Years in the making, city woes won’t end in months
Dixon city leaders should follow the advice of consultants and use millions of dollars in restitution to pay down the city’s debt and help restore its finances.
Driven by former Comptroller Rita Crundwell’s secret thievery, financial problems afflicting the city of Dixon were years in the making.
That they haven’t been repaired in the mere months since Crundwell’s April arrest should surprise no one.
Crundwell pleaded guilty last month to federal wire fraud. She admitted to stealing nearly $54 million in city funds since 1990 to pay for her “lavish” lifestyle and championship quarter horse breeding operation.
The lavishness of her lifestyle has been on public display, first as her horses and equipment were auctioned in the summer, and now with online auctions of her personal items. After Crundwell is sentenced, and expenses of liquidating her empire are paid, restitution due the city could reach $7 million to $10 million, which includes money that might accrue from litigation.
Through further studies, officials and financial experts have concluded that Dixon’s cash flow has grown by $3 million since Crundwell was arrested.
Knowing that big bucks are headed for city coffers, some people have shared their ideas for how that money should be spent.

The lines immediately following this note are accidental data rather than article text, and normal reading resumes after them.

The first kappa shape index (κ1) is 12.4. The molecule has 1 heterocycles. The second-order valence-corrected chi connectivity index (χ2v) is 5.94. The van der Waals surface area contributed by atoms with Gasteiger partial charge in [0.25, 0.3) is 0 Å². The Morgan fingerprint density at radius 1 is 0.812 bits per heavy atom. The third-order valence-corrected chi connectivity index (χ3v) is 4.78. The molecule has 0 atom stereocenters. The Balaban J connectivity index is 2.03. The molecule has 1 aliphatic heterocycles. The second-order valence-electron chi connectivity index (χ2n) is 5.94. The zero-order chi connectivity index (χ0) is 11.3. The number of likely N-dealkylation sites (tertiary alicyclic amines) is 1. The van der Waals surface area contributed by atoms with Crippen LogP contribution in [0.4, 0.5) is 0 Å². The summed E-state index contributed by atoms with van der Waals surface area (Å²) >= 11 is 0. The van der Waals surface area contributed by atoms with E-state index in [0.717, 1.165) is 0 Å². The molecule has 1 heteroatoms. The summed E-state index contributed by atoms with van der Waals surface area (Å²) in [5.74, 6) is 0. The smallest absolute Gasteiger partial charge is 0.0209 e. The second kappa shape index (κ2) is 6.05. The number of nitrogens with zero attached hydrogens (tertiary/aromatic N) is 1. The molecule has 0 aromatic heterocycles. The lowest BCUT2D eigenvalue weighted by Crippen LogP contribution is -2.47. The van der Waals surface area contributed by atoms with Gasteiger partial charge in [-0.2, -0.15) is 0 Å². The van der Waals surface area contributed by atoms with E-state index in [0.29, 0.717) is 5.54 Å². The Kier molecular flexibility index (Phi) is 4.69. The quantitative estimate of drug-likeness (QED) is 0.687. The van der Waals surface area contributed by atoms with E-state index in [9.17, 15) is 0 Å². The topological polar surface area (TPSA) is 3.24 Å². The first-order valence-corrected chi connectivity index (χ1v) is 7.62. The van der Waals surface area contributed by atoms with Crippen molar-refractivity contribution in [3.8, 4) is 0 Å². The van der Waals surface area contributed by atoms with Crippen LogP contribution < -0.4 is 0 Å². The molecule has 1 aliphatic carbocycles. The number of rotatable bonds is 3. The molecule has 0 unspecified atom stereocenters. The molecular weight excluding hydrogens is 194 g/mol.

Across the board, the needs of city infrastructure and equipment are great.
However, city leaders should listen to the consultants and accountants whose advice is to hold off on any big capital spending plans until the city’s debts can be paid.
Those debts are significant, according to Paula Meyer, the city’s new finance director.
In 2002, the city had $10.6 million in operating funds.
In 2012, at the time of Crundwell’s arrest, the city’s funds had fallen by more than $30 million; they stood at a negative $19.7 million.
And that money, siphoned off by Crundwell, needs to be repaid.
Consultants suggest the city start by paying back $7 million owed to various funds: motor fuel tax, downtown development, band, cemetery, civil defense, working cash, water, sewer, retirement, and emergency vehicles.
From there, as the city’s normal cash flow further stabilizes, debts in other areas need to be addressed.
That may not be what some people want to hear.
But for the good of city finances, residents need to understand the need for financial restraint.
After all, it was less than 8 months ago that Dixon faced its own “fiscal cliff,” as leaders of cash-strapped city departments talked about laying off employees.
The small-town swindle is over. The financial leak is plugged. The city has pulled back from the brink.
Let patience and prudence continue to be the city’s watchwords as its finances slowly recover.
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